I can’t help but notice the endless battle for air while being swept by the tides of complacency \ My knowledge is accountability \ And I have to do something. -Sinking; Hundredth
I can’t even begin to tell you how many people have messaged me all saying almost the exact same thing.
The gist is this: “I’m so glad you’re writing this blog, because I would never have been able to. Thanks for sharing your story, because I see myself in your posts.”
Some of these are people I’ve known from high school or college or just however, and others were complete strangers to me. Very few also have bipolar disorder.
The struggles mentioned ranged from depression, anxiety, OCD, eating disorders.. and just being a freaking human who has issues from time to time! Like don’t we all!?
I’m so glad that all these people decided to reach out to me. All with similar but at the same time totally unique stories. It has been nothing but super encouraging to me along the way, and I’m thankful for every message I get.
I don’t expect everyone to start their own blog. That’d be absurd if I did. I know you’re all like…I don’t have time for that. If you do want to start one, that’s great! I’ll read it.
What I do want- is to actually start the conversation, instead of talking about starting the conversation.
Sydel Curry brought this quote to my attention when she shared my blog a little bit ago:
“What mental health needs is more sunlight, more candor, more unashamed conversation about illness that affect not only individuals, but their families as well.” -Glenn Close
It’s true, I couldn’t have said it any better myself. More unashamed conversation. If you read along with my blog and you’re like, that’s great and all, but there’s nothing I can do about it sorry..
There is.. how about just talk about it with someone! And I don’t mean talk about my blog. I mean talk about mental illness and mental health.
We’re so scared of mental illness. And I don’t know why.
Actually, just kidding, I do.
We’re scared because it hits way too close to home for us than we’re willing to admit, and we’d rather it just go away. The problem will surely disappear if I don’t acknowledge its existence.
And then, like clockwork, things happen. Horrible things. Things in our world like school shootings. Virginia Tech. Sandy Hook. Columbine. Movie theater shootings. The Dark Knight. Trainwreck. In the case of the high school my brothers attended in Boston, a school stabbing of a high school freshman. This list is only the tip of the iceberg in tragedy.
It’s heartbreaking. And it’s so easy for us to be angry. I’m angry. Believe me when I say this hurts me. I don’t understand. I cannot comprehend what brings a human to that kind of conclusion about our world and their life.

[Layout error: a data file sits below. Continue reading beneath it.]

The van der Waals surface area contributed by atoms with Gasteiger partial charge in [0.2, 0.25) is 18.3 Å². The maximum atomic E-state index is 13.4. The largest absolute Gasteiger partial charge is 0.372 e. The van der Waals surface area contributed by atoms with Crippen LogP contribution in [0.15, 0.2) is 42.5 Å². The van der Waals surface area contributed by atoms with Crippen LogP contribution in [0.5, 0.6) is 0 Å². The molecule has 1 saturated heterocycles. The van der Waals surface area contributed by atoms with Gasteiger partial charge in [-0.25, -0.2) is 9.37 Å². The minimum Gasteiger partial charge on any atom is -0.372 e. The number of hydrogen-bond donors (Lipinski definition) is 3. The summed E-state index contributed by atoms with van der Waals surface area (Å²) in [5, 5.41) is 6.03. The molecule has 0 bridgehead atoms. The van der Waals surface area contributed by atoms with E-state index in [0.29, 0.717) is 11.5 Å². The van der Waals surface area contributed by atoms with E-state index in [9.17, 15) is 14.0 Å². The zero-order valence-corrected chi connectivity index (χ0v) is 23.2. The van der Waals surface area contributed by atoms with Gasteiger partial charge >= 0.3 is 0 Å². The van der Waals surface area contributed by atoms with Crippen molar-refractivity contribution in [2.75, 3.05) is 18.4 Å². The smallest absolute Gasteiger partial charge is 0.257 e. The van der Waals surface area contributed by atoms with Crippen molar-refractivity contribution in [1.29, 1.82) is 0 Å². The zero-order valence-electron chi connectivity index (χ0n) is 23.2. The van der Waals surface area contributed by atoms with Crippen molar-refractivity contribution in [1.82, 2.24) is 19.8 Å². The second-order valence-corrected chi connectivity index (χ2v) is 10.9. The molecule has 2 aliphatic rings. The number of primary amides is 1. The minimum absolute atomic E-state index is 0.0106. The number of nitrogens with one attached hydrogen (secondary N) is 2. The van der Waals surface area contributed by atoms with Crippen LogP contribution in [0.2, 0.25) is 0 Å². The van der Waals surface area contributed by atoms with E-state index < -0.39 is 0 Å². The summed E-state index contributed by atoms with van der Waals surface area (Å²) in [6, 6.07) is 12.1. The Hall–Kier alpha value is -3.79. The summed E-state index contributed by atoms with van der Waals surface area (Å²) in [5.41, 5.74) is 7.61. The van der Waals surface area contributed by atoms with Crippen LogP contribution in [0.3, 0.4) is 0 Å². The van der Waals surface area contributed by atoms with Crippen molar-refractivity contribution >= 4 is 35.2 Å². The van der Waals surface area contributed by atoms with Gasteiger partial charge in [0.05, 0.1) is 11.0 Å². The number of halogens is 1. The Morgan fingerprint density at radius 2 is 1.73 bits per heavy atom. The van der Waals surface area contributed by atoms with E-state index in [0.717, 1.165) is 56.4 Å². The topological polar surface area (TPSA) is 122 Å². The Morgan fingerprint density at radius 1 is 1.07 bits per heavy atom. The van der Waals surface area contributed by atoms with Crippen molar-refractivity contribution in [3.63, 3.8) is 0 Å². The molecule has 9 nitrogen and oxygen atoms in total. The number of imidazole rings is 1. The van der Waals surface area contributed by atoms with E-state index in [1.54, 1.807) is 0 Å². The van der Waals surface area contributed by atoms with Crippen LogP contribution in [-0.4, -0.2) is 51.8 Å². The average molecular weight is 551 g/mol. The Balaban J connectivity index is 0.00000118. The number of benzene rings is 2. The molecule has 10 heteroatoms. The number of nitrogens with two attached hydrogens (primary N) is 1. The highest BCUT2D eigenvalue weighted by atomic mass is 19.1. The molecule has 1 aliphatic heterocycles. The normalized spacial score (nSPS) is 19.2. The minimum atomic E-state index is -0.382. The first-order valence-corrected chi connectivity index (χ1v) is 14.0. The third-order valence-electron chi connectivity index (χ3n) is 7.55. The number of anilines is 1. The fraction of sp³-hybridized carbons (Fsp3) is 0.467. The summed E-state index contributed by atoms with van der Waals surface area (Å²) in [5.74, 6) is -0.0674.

Mental illness is serious.
Demonizing the mentally ill who cause these kind of tragedies, and then just waiting for the next one to happen is like shooting ourselves in the foot.
“The only thing necessary for the triumph of evil is for good men to do nothing.” -Edmund Burke
Before you get ahead of yourself, I’m not justifying any of the mentally ill shooters that we’ve faced in the U.S. I think they were wrong. I think they were insane. I think they were selfish. I think it’s cruel what has happened to all kinds of innocent people. I think they didn’t get the help they needed. I think they should be held accountable for what they’ve done. Though most already end up pulling the trigger on themselves.
But when will we learn just how important this issue is, and admit how close to home it hits for us? I think we read the headlines and just cross our fingers that it won’t happen in our neighborhoods or our schools. That it’ll stay at a safe enough distance. So that we can mourn, but not do anything.
After all the terrible tragedies that have gone on, do you think it’s easy for the mentally ill to want to get help or to speak “unashamedly” about their condition? I know for me, these times made me want to crawl in a closet and never come out. Because I was so fearful of what people would think when they found out and saw me and all they could think was, bipolar.
In reality, there are people all around you every day who face mental illness. Studies say half of these people are going untreated.
One of the driving forces behind my blog is this statistic.. according to the dbsalliance, as many as 1 in 5 patients with bipolar disorder completes suicide.
With 5.7 million adult Americans with the disorder, that’s a lot of casualties.
If you were told that that was your fate, a 1 in 5 chance of survival, what would you do with that reality? Would you crawl in a hole, or would you just pretend everything’s okay?
Maybe you would you consider doing something about it.
I’m saying we need to start talking.
I’m not the 1 in 5.